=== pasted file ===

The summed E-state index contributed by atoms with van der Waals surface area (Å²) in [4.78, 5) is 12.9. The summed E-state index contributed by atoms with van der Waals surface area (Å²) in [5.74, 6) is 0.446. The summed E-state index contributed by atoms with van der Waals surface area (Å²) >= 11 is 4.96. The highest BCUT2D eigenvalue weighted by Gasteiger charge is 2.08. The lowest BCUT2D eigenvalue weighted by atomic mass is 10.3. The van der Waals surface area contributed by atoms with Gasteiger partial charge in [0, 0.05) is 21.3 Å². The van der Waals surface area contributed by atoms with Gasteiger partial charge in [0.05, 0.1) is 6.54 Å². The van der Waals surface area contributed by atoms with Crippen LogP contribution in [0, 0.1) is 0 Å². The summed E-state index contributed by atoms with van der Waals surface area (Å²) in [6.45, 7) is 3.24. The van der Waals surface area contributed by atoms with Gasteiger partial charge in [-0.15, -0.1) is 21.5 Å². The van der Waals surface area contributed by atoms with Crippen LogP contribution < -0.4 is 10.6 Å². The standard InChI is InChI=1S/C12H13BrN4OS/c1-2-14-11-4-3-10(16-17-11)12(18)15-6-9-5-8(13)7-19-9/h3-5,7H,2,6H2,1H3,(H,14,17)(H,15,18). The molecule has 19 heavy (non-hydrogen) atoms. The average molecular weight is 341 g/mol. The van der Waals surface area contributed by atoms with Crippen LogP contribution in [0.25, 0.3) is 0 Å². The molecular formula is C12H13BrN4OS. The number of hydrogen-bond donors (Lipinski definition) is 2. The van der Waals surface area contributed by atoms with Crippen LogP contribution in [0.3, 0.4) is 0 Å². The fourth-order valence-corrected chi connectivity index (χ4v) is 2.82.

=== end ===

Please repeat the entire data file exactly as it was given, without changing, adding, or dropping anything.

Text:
The summed E-state index contributed by atoms with van der Waals surface area (Å²) in [4.78, 5) is 12.9. The summed E-state index contributed by atoms with van der Waals surface area (Å²) in [5.74, 6) is 0.446. The summed E-state index contributed by atoms with van der Waals surface area (Å²) >= 11 is 4.96. The highest BCUT2D eigenvalue weighted by Gasteiger charge is 2.08. The lowest BCUT2D eigenvalue weighted by atomic mass is 10.3. The van der Waals surface area contributed by atoms with Gasteiger partial charge in [0, 0.05) is 21.3 Å². The van der Waals surface area contributed by atoms with Gasteiger partial charge in [0.05, 0.1) is 6.54 Å². The van der Waals surface area contributed by atoms with Crippen LogP contribution in [0, 0.1) is 0 Å². The summed E-state index contributed by atoms with van der Waals surface area (Å²) in [6.45, 7) is 3.24. The van der Waals surface area contributed by atoms with Gasteiger partial charge in [-0.15, -0.1) is 21.5 Å². The van der Waals surface area contributed by atoms with Crippen LogP contribution < -0.4 is 10.6 Å². The standard InChI is InChI=1S/C12H13BrN4OS/c1-2-14-11-4-3-10(16-17-11)12(18)15-6-9-5-8(13)7-19-9/h3-5,7H,2,6H2,1H3,(H,14,17)(H,15,18). The molecule has 19 heavy (non-hydrogen) atoms. The average molecular weight is 341 g/mol. The van der Waals surface area contributed by atoms with Crippen LogP contribution in [0.25, 0.3) is 0 Å². The molecular formula is C12H13BrN4OS. The number of hydrogen-bond donors (Lipinski definition) is 2. The van der Waals surface area contributed by atoms with Crippen LogP contribution in [0.3, 0.4) is 0 Å². The fourth-order valence-corrected chi connectivity index (χ4v) is 2.82.